The first thing that often comes to mind when thinking about green card sponsorships are those between a U.S. citizen and his or her foreign spouse. But Mother’s Day reminds us that some people may be unaware you can also sponsor other immediate relatives – like your mother. For immigration purposes, “immediate family members” or “immediate relatives” are parents, children and spouses. For example, a person would be unable to sponsor an aunt or cousin because they are not considered immediate family members for immigration purposes.
There are, of course, many requirements that must be met in order to sponsor an immediate relative. If you are sponsoring your mother or father, you must be over the age of 21. You must also be over the age of 21 in order to sponsor siblings. In order to sponsor a child, the child must not yet be considered an adult, meaning they must be under the age of 21. Some different rules may apply for stepchildren, and there are significant timing issues with sponsoring children who may be approaching their 21st birthday.
There are also preference categories for family members who are not considered to be immediate relatives. Green card applicants who don’t fall within the “immediate family” designation will likely have to wait a period of time until a visa number is available before they may obtain their green card. This is based on a complicated series of calculations that occur each month and are reported in the Department of State’s Visa Bulletin (http://travel.state.gov/content/visas/english/law-and-policy/bulletin.html).
The first preference category (F-1) is for unmarried adult children of U.S. citizens (adult meaning 21 or older). The second preference category is broken down into sub-categories for spouses and unmarried children (under 21) of permanent residents (F-2A) and unmarried adult children of permanent residents (F-2B). The third preference (F-3) is for married sons and daughters (any age) of U.S. citizens. The final preference category (F-4) is for brothers and sisters of adult U.S. citizens.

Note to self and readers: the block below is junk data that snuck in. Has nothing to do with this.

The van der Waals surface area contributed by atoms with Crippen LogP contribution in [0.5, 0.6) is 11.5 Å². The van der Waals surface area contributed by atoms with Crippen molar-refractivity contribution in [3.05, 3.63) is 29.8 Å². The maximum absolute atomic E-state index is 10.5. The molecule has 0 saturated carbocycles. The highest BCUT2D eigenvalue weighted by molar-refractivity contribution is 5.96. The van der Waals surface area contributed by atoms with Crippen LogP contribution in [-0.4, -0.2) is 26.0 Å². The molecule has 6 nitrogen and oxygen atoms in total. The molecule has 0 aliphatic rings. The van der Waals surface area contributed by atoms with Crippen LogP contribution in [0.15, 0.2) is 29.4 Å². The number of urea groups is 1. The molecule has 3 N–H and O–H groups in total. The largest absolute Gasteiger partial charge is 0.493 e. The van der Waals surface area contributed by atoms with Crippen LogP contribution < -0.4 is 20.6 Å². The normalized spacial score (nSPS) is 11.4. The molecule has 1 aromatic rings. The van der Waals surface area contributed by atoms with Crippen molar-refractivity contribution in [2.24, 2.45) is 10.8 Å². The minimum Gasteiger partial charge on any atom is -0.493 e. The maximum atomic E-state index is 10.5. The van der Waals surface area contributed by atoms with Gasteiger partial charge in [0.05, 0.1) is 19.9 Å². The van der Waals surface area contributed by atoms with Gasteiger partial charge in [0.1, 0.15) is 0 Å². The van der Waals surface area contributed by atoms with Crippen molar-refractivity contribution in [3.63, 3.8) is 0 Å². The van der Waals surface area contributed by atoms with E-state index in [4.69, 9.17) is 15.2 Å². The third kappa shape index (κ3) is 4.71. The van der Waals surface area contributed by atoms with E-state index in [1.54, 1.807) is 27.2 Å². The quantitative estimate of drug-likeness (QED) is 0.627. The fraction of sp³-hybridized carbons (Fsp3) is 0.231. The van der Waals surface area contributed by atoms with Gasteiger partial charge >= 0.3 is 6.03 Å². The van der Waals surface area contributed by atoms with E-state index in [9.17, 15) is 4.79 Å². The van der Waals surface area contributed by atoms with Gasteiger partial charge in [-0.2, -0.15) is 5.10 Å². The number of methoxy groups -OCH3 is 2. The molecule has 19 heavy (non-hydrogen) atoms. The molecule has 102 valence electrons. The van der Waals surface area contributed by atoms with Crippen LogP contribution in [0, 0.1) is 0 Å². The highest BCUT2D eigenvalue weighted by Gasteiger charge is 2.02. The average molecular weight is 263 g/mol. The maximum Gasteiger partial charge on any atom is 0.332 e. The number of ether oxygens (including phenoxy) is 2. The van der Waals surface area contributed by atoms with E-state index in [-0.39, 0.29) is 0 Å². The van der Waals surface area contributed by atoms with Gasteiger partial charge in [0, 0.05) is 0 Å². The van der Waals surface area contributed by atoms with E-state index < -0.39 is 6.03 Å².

The family based green card process actually has two steps. The first step is the filing of Form I-130. Typically, in this step, the petition is reviewed to determine whether or not the sponsor has the right to file the petition and, if he or she does, to determine that the beneficiary meets the qualifications to receive a green card. An approved I-130 does not grant any status in the U.S. Rather, it allows the beneficiary to move to the second step in the process – Visa Processing or Adjustment of Status (https://berardiimmigrationlaw.com/immigration-blog/differences-between-consular-processing-and-aos).
So where does the Visa Bulletin come into all of this? The Visa Bulletin tells an individual with an approved I-130 WHEN they can commence the second step, Visa Processing or Adjustment of Status, which actually leads to the green card being issued.
For example, if you were a citizen of India who was the spouse of a green card holder (F-2A category), you would have to wait until the priority date shown on your I-130 approval notice was later than the date below. In other words, only people in the F-2A category, who are citizens of India, who have approved I-130s from Sept. 8, 2013 or earlier are eligible to complete the second step of the green card processing. Please click on the chart below:
Family based green card petitions are generally approved for 10 years, while marriage based green card petitions are first approved for two years and then an extension must be filed. Oftentimes, after becoming a permanent resident the logical next step may be to look into obtaining U.S. citizenship.
If you have questions regarding green card sponsorships and obtaining a green card for an immediate relative, please contact one of our immigration attorneys today!